They say everyone’s got a book in them, and for many of us writing the Next Great British Novel is at the top of our bucket list. But if it were that easy, we would all do it, so, why don’t we?
The answer is quite simple. Because it’s not that easy. As George Orwell said:
“Writing a book is a horrible, exhausting struggle, like a long bout with some painful illness”.
Sounds cheery, right?
And it isn’t just writing the book to worry about. Once you’ve committed your masterpiece to paper, wrangling through writer’s block, the distractions of life and past your own procrastination, there’s the editing, finding a publisher/self-publishing and promoting the darn thing.
If you’re still adamant about doing it though, the sense of achievement is reported to be akin to finishing ten back-to-back marathons. The beauty is that you can do it any age – in fact, many consider being older and more self-aware a bonus in having the life experience to add depth and richness to your story.
So how do you get started? Given that our authorship status is somewhere at ‘dreaming of getting going’ we didn’t consider ourselves quite equipped to share that with you.
Fortunately, though there are some wonderful writing teachers available willing to share their advice.
Once such mentor is the multi-award-winning author, Tim Lott. We were lucky to attend Tim’s seminar ‘The Beginners Guide to Writing a Novel’ at the Guardian this week.
When you meet an acclaimed author you admire, you secretly hope they have that slightly distracted, eccentric air, interspersed with moments of sudden brilliance. Tim doesn’t disappoint and whilst we wouldn’t like to spoil the class by giving away all his secrets there were some great points made such as:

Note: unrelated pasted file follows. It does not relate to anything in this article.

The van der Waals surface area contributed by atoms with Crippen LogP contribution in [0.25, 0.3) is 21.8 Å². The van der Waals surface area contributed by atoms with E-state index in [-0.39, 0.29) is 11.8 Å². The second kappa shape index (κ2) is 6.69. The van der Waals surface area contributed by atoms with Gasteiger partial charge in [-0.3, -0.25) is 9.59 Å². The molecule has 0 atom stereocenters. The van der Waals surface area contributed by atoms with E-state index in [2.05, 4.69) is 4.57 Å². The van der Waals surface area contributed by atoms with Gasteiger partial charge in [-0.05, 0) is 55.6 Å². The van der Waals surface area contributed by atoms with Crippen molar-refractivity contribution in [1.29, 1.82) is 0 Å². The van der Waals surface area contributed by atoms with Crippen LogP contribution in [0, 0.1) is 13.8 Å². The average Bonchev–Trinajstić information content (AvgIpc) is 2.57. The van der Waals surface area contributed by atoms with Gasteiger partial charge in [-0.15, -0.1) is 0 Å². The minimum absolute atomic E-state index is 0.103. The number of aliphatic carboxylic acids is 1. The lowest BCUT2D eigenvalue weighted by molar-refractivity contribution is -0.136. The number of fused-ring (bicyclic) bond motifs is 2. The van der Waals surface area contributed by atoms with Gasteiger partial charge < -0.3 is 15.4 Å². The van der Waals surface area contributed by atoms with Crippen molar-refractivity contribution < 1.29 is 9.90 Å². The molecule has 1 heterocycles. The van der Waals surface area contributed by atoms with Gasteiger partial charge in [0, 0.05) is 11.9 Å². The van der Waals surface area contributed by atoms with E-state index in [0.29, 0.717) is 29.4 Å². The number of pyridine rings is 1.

- Work out why you want to write a book – and be honest about it. If it’s for fame and money, that’s quite fine but be prepared to be disappointed
- If you DO want to make money, writing a genre novel is best
- Ignore the fear about writing and just get going
- Don’t get distracted by people calling you lazy or selfish. You sort of should be to write
- When you’ve written your book, go through it and remove ALL the clichés. All of them. Every single one
You can even create a contract and put it somewhere obvious if you wish to encourage you to keep writing.
Tim mentors aspiring authors and suggested that the one key trait all successful writers have (or those who at least finish their books) is not brilliance with words (although that certainly helps) but determination. To avoid distractions, the pressure of family and friends and the voice of your own ego and finish your work requires discipline of monumental proportions.
In her book of creativity, Eat, Pray, Love author Elizabeth Gilbert suggests making a pact with your idea (or creative spark). When that idea for the novel hits, you make a conscious agreement with it to get it down no matter what. You can even create a contract and put it somewhere obvious if you wish to encourage you to keep writing.
Some authors find going to creative writing classes or groups helpful. Tim does exercise caution here though. If your teacher or group aren’t themselves very experienced you can end up with opinion dressed up as constructive criticism which rarely helps the creative process or your technical skill.
The key seems to be getting on with it. Plot your story, be clear about what you’re trying to achieve and keep going. You might want to write in a café, or at home. You might like to write with a pen or save to your computer, but if you don’t get started, you have absolutely nothing.